Wednesday, March 7, 2007

Sepinwall reviews Heuer, The Family and the Nation: Gender and Citizenship in Revolutionary France

Jennifer Ngaire Heuer, The Family and the Nation: Gender and Citizenship in Revolutionary France, 1789–1830 (Cornell University Press, 2005) is reviewed in the Law and History Review by Alyssa Goldstein Sepinwall, California State University—San Marcos. Sepinwall begins:
The Family and the Nation is a major contribution to scholarship on nationality and on gender and citizenship. It analyzes French policies on national citizenship from the Old Regime through the Restoration and demonstrates how unforeseen contradictions were built into the Napoleonic Civil Code, and thus into the law of the many countries influenced by it.
The book explores tensions between "the rights and duties associated with the personal status of 'French citizen' and those associated with men and women's legal position within the family" (2). Several aspects of it are innovative. First, the author notes that scholarship on nationality law often neglects gender, while that on gender and citizenship often focuses on issues of political rights. She argues that it is vital to look at family, gender, and nation together to see how "changes in each domain reinforced or challenged one another" (9). Furthermore, Heuer uses an extraordinary range of sources to understand both law and practice: not only legislation and parliamentary debates, but also police files, administrative reports, case law, and citizens' petitions. Using archives from both Paris and the frontier region of Alsace, she offers excellent reminders about the differences between legislation and its implementation, and between the expectations of framers and the real-world effects of their laws, especially in a time of chaos such as the French revolutionary wars. Heuer also highlights the human dimension to nationality law....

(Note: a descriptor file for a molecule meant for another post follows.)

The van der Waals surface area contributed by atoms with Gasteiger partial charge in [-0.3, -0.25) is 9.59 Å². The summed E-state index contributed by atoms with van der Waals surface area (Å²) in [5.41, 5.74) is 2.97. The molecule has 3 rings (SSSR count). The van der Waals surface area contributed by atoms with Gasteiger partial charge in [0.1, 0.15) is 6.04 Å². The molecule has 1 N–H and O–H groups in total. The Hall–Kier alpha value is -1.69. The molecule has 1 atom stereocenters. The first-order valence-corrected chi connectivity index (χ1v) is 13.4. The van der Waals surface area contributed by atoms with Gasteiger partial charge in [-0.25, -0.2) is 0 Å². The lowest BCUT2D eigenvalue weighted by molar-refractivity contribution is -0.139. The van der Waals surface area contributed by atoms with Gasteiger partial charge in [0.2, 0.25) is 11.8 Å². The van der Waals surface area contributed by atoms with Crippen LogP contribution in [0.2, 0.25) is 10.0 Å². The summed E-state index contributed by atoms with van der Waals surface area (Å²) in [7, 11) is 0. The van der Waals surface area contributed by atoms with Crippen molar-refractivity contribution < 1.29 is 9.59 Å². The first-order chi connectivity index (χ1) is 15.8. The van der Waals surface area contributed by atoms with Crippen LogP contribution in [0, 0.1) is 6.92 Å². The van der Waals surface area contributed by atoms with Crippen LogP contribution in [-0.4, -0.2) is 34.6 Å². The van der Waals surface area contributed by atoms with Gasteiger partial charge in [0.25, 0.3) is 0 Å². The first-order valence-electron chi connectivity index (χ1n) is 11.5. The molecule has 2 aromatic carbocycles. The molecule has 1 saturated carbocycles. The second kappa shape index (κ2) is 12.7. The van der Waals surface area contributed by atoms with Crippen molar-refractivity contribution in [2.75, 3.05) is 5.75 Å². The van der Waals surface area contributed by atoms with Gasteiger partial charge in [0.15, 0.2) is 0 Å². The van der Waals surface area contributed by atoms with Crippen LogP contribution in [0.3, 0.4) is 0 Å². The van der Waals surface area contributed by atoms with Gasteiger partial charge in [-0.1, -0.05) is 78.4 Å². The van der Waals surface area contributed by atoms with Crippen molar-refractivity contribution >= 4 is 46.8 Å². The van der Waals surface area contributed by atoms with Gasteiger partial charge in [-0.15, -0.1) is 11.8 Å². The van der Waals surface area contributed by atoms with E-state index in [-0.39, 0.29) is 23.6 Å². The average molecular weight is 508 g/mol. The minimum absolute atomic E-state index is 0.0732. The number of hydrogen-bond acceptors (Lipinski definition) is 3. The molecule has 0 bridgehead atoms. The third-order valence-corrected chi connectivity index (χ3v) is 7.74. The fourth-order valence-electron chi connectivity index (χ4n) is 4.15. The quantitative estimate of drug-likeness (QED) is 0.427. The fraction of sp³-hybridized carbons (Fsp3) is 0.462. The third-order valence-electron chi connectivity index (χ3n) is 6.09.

The book is likely to be of major interest not only to scholars of the French Revolution, but also to those who study nationality, gender, comparative legal history, and modern political theory.


For the rests, click here.

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